What do the reviews say about WebLogic Servers?

Just like every software solution out there, WebLogic Server tool has its pros and cons; let’s have a look:

Pros:

  • It is a quality product from Oracle, the leading database software maker on the planet, and comes with data security and integrity guarantees
  • robust fail-safe solution – it is a must for mission-critical computing environments
  • Ability to draw a complete picture over the WebLogic domain with compact reports that allow for easy comprehension and accurate decision making

Cons:

  • Might appear to be a bit bulky and bloated when compared to other similar software solutions
  • It could also bite into processing times as it tackles issues in the background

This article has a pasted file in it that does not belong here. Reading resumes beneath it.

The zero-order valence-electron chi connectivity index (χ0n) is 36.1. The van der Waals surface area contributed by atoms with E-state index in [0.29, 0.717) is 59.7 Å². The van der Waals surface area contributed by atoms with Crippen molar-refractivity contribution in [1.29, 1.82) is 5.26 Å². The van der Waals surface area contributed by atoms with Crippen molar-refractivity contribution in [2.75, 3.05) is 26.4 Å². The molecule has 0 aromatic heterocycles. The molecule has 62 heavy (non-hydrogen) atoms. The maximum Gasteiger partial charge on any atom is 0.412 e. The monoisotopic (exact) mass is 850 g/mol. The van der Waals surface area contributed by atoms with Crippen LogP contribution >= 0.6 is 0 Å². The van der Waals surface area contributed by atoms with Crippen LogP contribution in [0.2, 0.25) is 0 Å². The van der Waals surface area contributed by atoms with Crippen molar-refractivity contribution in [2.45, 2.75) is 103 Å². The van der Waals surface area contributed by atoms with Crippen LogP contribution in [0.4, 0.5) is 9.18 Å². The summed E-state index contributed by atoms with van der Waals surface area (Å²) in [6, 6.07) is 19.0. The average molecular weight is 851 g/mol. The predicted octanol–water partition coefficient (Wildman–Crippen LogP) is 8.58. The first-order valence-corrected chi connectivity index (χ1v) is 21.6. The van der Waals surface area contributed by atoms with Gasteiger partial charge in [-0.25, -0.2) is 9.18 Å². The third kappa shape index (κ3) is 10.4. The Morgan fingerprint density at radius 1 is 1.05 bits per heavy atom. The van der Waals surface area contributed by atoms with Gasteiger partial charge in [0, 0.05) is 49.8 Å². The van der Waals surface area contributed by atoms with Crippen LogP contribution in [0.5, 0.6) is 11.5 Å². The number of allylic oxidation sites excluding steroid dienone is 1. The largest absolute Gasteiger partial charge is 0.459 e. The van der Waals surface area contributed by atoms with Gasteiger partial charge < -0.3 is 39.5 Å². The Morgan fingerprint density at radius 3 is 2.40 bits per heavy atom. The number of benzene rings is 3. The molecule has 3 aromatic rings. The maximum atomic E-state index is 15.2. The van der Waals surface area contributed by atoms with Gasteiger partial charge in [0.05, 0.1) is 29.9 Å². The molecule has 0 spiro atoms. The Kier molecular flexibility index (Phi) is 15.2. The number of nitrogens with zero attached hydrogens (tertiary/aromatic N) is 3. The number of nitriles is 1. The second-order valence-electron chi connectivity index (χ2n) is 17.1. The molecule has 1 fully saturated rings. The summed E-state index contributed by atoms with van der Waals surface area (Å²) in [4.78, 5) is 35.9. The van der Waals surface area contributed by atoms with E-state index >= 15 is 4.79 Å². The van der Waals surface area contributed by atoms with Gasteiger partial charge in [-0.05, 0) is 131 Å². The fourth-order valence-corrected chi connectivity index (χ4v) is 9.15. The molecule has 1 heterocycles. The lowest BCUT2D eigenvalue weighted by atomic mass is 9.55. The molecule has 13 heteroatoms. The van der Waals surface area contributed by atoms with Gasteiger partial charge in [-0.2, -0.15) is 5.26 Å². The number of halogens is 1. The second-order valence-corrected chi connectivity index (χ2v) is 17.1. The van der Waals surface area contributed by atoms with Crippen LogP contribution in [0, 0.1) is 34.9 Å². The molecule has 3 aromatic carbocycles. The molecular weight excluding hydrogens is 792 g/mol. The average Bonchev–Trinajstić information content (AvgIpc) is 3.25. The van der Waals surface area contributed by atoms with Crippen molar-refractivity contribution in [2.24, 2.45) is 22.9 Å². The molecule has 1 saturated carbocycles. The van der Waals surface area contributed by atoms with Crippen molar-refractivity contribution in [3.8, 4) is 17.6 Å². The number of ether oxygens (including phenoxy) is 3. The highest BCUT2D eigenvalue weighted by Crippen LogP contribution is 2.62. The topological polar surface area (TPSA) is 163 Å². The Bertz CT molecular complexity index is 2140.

• Not every small-to-medium business can afford the rather complex licensing fees

Should you get WebLogic Server?

WebLogic Servers are for businesses that have the computing power to carry the solution and can afford the rather steep fees – or those that think of it as an investment that is worth keeping their digital environment up and running smoothly.

Either way, with the monitoring and management tools that are available, WebLogic Server will continue to grow in popularity; especially with the Oracle fans who are spoilt for choice when it comes to the middle and peripheral Oracle suites that it’s compatible with.

In the long run, WebLogic Server will always be worth every single cent put into it – it will take over the monitoring of your technology while you focus on your business processes.